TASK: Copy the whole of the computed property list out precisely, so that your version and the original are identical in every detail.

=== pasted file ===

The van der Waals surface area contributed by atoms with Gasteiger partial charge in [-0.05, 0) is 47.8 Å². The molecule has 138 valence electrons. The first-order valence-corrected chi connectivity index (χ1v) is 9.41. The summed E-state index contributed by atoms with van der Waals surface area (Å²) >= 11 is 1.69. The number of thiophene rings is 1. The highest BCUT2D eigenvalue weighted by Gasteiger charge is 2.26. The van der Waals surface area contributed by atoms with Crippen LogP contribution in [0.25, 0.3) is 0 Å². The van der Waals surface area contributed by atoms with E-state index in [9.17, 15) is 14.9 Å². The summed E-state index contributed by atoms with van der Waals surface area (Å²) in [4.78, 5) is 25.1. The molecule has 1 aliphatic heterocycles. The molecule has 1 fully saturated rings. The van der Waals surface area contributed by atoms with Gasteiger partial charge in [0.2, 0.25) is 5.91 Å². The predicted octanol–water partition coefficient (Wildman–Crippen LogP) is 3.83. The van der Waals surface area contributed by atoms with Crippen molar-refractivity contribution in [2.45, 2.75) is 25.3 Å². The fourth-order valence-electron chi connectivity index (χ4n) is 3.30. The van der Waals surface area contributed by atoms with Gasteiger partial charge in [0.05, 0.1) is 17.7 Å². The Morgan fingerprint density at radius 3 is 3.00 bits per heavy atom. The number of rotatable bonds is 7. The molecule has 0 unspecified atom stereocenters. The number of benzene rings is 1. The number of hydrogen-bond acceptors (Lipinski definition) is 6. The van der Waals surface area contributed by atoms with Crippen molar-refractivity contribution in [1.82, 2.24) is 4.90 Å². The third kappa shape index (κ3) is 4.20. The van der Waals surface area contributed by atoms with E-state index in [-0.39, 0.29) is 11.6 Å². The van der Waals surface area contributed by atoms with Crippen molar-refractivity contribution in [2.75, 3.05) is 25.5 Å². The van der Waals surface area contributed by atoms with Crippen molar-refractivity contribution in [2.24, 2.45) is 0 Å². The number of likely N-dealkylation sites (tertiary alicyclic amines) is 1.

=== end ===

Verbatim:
The van der Waals surface area contributed by atoms with Gasteiger partial charge in [-0.05, 0) is 47.8 Å². The molecule has 138 valence electrons. The first-order valence-corrected chi connectivity index (χ1v) is 9.41. The summed E-state index contributed by atoms with van der Waals surface area (Å²) >= 11 is 1.69. The number of thiophene rings is 1. The highest BCUT2D eigenvalue weighted by Gasteiger charge is 2.26. The van der Waals surface area contributed by atoms with Crippen LogP contribution in [0.25, 0.3) is 0 Å². The van der Waals surface area contributed by atoms with E-state index in [9.17, 15) is 14.9 Å². The summed E-state index contributed by atoms with van der Waals surface area (Å²) in [4.78, 5) is 25.1. The molecule has 1 aliphatic heterocycles. The molecule has 1 fully saturated rings. The van der Waals surface area contributed by atoms with Gasteiger partial charge in [0.2, 0.25) is 5.91 Å². The predicted octanol–water partition coefficient (Wildman–Crippen LogP) is 3.83. The van der Waals surface area contributed by atoms with Crippen molar-refractivity contribution in [2.45, 2.75) is 25.3 Å². The fourth-order valence-electron chi connectivity index (χ4n) is 3.30. The van der Waals surface area contributed by atoms with Gasteiger partial charge in [0.05, 0.1) is 17.7 Å². The Morgan fingerprint density at radius 3 is 3.00 bits per heavy atom. The number of rotatable bonds is 7. The molecule has 0 unspecified atom stereocenters. The number of benzene rings is 1. The number of hydrogen-bond acceptors (Lipinski definition) is 6. The van der Waals surface area contributed by atoms with Crippen molar-refractivity contribution in [1.82, 2.24) is 4.90 Å². The third kappa shape index (κ3) is 4.20. The van der Waals surface area contributed by atoms with E-state index in [-0.39, 0.29) is 11.6 Å². The van der Waals surface area contributed by atoms with Crippen molar-refractivity contribution in [2.75, 3.05) is 25.5 Å². The van der Waals surface area contributed by atoms with Crippen molar-refractivity contribution in [2.24, 2.45) is 0 Å². The number of likely N-dealkylation sites (tertiary alicyclic amines) is 1.